By Jolene Adams, coordinator, LLCC Culinary Institute
Bread is important to many cultures around the world. For some it is the center of the meal, eaten every day. It is a part of our history as bread has sustained life in many cultures throughout the ages. In Egyptian Arabic, it is called aish, which literally means life.
We have always had a relationship with bread: sometimes we adore it, other times we demonize it for the gluten or carbs. Bread in its simplest form can be made from just four ingredients: water, flour, yeast and salt. People once made bread from scratch on a regular basis, then as our food system became more industrialized, bread became a mass produced and processed item. A loaf of packaged sandwich bread in the supermarket contains 30 plus ingredients! Let’s get back to making it from scratch and rediscover the art of bread.
Bread is pretty simple to make, however many people feel intimated or think the task of making bread is daunting or too complex. It really shouldn’t be intimidating. Bread takes time and practice, but once you get the hang of it you’ll be making it with ease. Understanding the role and function of the ingredients is the first step. I suggest doing some reading to gain insight on the different types of wheat, yeast and the stages of dough development. A better understanding of the process and science behind bread makes the production less intimidating.
“The Bread Bible” by Rose Levy Beranbaum is a great place to start. Once you have a deeper understanding of the process, all you have to do is hone your techniques and develop your skills through practice.
Bread dough is very forgiving; it is an easy food item to practice. Adding a little extra flour or a little too much water won’t make or break the final product and you’ll still end up with an edible bread. The ingredients are not expensive so if you have a loaf or two not turn out, it’s okay, and you haven’t wasted much. Also, don’t fret over the final appearance of your first loaves of bread. It will take some time to get the feel for how the dough should come together and how to shape it properly. Those first loaves may not look pretty, but they will still taste amazing because you made it and because it is real bread!
Here are three recipes that I recommend for starters. The first is a basic white bread. It is nearly impossible to mess up. This is my go-to recipe when baking with children. If an 11-year-old can make this bread on their own, I know you can too! The second recipe is my family’s favorite dinner rolls. The recipe is easily doubled to make two dozen rolls and still fits in a four quart KitchenAid mixer. The third recipe is a fantastic timesaver. It comes from the book “Artisan Bread in Five Minutes a Day: The Discovery That Revolutionizes Home Baking”
by Jeff Hertzberg and Zoe Francois. Their idea is simple: take a few minutes to prepare a dough, let it ferment and then store it in the refrigerator. Tear off a piece of dough the next day, shape it and bake it. It’s a fantastic way to have fresh bread with dinner even on busy weeknights.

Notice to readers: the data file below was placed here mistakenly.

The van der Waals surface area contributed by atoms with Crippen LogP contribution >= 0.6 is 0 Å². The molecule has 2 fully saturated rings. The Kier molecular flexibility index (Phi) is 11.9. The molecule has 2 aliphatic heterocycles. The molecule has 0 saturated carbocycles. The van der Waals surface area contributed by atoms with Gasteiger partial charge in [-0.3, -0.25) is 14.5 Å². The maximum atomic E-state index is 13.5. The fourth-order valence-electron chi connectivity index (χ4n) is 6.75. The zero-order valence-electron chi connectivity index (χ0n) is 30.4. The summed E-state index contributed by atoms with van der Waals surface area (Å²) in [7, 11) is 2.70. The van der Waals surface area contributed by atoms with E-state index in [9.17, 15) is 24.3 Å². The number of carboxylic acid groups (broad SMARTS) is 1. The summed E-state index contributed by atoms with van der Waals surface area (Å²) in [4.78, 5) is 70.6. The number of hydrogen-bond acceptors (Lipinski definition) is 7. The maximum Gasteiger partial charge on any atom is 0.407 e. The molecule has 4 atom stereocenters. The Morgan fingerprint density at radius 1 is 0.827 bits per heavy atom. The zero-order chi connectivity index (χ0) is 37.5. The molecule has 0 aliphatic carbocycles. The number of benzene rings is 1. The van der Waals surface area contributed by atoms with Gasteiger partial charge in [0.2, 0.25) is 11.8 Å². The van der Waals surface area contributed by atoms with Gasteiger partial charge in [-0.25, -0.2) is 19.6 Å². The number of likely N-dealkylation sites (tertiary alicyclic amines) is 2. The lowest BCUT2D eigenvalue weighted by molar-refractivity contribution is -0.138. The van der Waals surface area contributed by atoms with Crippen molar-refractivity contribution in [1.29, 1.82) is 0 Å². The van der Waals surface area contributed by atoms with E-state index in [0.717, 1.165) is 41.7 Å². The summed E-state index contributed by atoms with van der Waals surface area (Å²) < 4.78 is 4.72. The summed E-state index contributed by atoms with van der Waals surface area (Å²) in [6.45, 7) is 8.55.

If you’re interested in gaining hands-on experience, the LLCC Culinary Institute has a bread baking series offered in February. The four classes will cover white bread, dinner rolls, wheat bread, whole grain bread, artisan breads, techniques for braided loaves and sour doughs. Our website, www.llcc.edu/culinary-institute has more information.
Makes 1 loaf
3/4 cup warm water
2 ¼ teaspoon active dry yeast
1 ½ tablespoons sugar
1 tablespoon vegetable shortening
1/2 cup milk
3 cups all-purpose flour, approximately
1 teaspoon salt
In a kitchen aid bowl, add the warm water and dry yeast. Let sit for a few minutes. Check for bubbles and yeasty smell.
Add sugar, shortening, and milk to bowl. Mix with dough hook. It won’t mix up completely; that’s okay.
Add 2 cups of flour and salt. Mix on medium speed.
If needed, begin adding more flour, a little at a time, until the dough comes together. Mix for 5-8 minutes on medium/low speed.
You do not need to use up all the flour called for in this recipe, or you may need more flour than called for. The amounts vary depending on many factors, including weather, which is why most bread recipes only give an approximate amount of flour needed.
Put dough in a large bowl. Cover and let rise in warm spot for 1 hour.
Punch down dough (let the gas bubbles out) and shape into a ball.
Preheat oven at 375°.
Shape dough into loaf, rolls or braid. Cover and let rise for about 30 minutes.
Score dough by cutting slashes across the top with a sharp knife. Put in oven and bake for about 45 minutes or until golden brown.
Turn out bread and let cool on a rack.
Yield 2 dozen
1¼ cup milk
1/4 cup sugar
5 Tablespoons unsalted butter
1½ teaspoon salt
¼ cup warm water
4½ teaspoons active dry yeast
5 cup all-purpose flour
2 large eggs, lightly beaten
In a medium saucepan over medium-low heat, combine the milk, sugar, butter and salt. Heat until mixture is warm and butter is melted, remove from heat and cool to lukewarm (100 degrees or less)